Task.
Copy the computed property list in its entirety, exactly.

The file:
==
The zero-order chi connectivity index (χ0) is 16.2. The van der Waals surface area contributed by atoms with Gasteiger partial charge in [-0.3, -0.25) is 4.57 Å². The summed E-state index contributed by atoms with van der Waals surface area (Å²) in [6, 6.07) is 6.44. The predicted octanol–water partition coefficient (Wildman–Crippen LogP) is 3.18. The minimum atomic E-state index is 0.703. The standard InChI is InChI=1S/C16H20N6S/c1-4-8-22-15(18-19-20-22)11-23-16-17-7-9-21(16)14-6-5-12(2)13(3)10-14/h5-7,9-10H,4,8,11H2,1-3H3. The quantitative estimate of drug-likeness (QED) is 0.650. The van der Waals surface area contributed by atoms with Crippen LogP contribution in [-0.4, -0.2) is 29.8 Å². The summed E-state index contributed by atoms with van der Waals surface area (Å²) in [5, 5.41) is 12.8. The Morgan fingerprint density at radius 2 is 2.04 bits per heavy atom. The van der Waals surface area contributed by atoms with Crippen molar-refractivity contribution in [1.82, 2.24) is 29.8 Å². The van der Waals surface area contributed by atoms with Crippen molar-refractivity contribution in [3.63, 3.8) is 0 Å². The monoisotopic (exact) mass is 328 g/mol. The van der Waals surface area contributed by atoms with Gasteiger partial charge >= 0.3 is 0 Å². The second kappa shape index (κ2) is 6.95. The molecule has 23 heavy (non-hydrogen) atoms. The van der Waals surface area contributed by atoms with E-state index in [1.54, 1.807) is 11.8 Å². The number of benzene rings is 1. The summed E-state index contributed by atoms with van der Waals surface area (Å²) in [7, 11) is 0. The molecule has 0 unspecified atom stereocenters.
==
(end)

The zero-order chi connectivity index (χ0) is 16.2. The van der Waals surface area contributed by atoms with Gasteiger partial charge in [-0.3, -0.25) is 4.57 Å². The summed E-state index contributed by atoms with van der Waals surface area (Å²) in [6, 6.07) is 6.44. The predicted octanol–water partition coefficient (Wildman–Crippen LogP) is 3.18. The minimum atomic E-state index is 0.703. The standard InChI is InChI=1S/C16H20N6S/c1-4-8-22-15(18-19-20-22)11-23-16-17-7-9-21(16)14-6-5-12(2)13(3)10-14/h5-7,9-10H,4,8,11H2,1-3H3. The quantitative estimate of drug-likeness (QED) is 0.650. The van der Waals surface area contributed by atoms with Crippen LogP contribution in [-0.4, -0.2) is 29.8 Å². The summed E-state index contributed by atoms with van der Waals surface area (Å²) in [5, 5.41) is 12.8. The Morgan fingerprint density at radius 2 is 2.04 bits per heavy atom. The van der Waals surface area contributed by atoms with Crippen molar-refractivity contribution in [1.82, 2.24) is 29.8 Å². The van der Waals surface area contributed by atoms with Crippen molar-refractivity contribution in [3.63, 3.8) is 0 Å². The monoisotopic (exact) mass is 328 g/mol. The van der Waals surface area contributed by atoms with Gasteiger partial charge >= 0.3 is 0 Å². The second kappa shape index (κ2) is 6.95. The molecule has 23 heavy (non-hydrogen) atoms. The van der Waals surface area contributed by atoms with E-state index in [1.54, 1.807) is 11.8 Å². The number of benzene rings is 1. The summed E-state index contributed by atoms with van der Waals surface area (Å²) in [7, 11) is 0. The molecule has 0 unspecified atom stereocenters.